Tuesday, December 3, 2013

Disaster-prone villages in south Pakistan trained in early warning

Amir Saeed in Thomson Reuters Foundation: Thanks to training in how to keep safe from storms, fisherman Muhammad Siddique and his colleagues in southern Pakistan’s Thatta district now know when they should stay on dry land.

“The early warning teams update us daily on the sea’s condition, and we avoid going fishing if it is rough and dangerous,” said Siddique, who lives around 98 km (60 miles) east of Karachi, near a salt-water creek.

Development agencies in Pakistan have started building the ability of local communities to protect themselves from natural hazards like cyclones and floods, with the aim of minimising human and economic losses.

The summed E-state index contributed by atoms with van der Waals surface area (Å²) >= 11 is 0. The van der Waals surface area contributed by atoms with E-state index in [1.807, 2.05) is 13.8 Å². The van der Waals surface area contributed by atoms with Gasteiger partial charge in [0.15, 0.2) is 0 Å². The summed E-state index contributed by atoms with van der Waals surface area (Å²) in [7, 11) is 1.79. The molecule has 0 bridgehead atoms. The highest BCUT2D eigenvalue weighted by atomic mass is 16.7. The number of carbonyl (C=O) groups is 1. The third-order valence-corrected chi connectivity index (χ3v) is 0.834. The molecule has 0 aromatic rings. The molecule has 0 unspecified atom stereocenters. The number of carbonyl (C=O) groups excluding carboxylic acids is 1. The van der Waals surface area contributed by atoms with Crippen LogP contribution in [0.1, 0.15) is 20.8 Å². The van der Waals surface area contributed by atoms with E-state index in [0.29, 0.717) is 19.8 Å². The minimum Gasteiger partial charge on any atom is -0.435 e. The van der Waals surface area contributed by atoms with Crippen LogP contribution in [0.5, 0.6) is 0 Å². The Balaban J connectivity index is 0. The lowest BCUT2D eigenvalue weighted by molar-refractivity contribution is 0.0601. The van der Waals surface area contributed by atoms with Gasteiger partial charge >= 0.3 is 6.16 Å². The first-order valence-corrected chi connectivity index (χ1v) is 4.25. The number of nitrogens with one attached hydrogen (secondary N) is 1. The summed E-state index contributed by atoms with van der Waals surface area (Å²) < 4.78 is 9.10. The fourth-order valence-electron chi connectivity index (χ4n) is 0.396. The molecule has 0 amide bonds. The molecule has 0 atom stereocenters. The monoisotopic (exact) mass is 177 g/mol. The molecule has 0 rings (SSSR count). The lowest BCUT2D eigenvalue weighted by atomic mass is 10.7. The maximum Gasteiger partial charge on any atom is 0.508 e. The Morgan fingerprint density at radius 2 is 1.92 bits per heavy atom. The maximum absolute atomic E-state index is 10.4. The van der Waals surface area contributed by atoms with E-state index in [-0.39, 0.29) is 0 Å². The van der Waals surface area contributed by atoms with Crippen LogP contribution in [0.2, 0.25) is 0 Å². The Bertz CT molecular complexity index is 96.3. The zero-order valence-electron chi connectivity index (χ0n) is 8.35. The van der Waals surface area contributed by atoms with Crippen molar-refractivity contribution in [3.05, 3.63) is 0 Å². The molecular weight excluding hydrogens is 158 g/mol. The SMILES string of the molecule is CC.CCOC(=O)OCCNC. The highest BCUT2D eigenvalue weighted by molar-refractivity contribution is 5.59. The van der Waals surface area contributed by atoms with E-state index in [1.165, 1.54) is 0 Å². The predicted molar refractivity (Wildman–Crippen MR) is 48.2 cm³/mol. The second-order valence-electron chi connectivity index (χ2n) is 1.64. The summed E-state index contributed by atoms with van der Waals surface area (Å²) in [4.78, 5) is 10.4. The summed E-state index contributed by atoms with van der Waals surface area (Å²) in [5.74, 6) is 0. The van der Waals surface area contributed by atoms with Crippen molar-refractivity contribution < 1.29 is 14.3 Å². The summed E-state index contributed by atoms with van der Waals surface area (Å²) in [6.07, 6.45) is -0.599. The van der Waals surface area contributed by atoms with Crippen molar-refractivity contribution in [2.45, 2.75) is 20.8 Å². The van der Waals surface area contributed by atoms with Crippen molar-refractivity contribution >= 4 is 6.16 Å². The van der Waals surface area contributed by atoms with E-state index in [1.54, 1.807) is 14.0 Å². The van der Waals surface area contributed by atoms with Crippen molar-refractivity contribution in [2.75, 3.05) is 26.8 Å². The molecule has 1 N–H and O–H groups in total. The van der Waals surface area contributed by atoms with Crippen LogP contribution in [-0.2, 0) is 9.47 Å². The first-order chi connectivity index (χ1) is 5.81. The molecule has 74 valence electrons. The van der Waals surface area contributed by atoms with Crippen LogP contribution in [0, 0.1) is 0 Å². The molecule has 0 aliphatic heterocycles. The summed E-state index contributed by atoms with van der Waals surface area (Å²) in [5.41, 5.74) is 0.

A community disaster risk management project, called Tahafuz (Protection), was recently completed in four disaster-prone districts of Pakistan’s southerly Sindh province by the Rural Support Programmes Network, one of the country’s largest development agencies reaching over 33 million rural inhabitants.

“It was a challenge for us to train and educate people in disaster risk reduction, as this was one of the first projects of its kind in Pakistan,” said Akbar Raza, who managed the Tahafuz project funded by the U.S. government....

Kund Malir beach in Balochistan, Pakistan, shot by Bilal Mirza, Wikimedia Commons via Flickr, under the Creative Commons Attribution 2.0 Generic license

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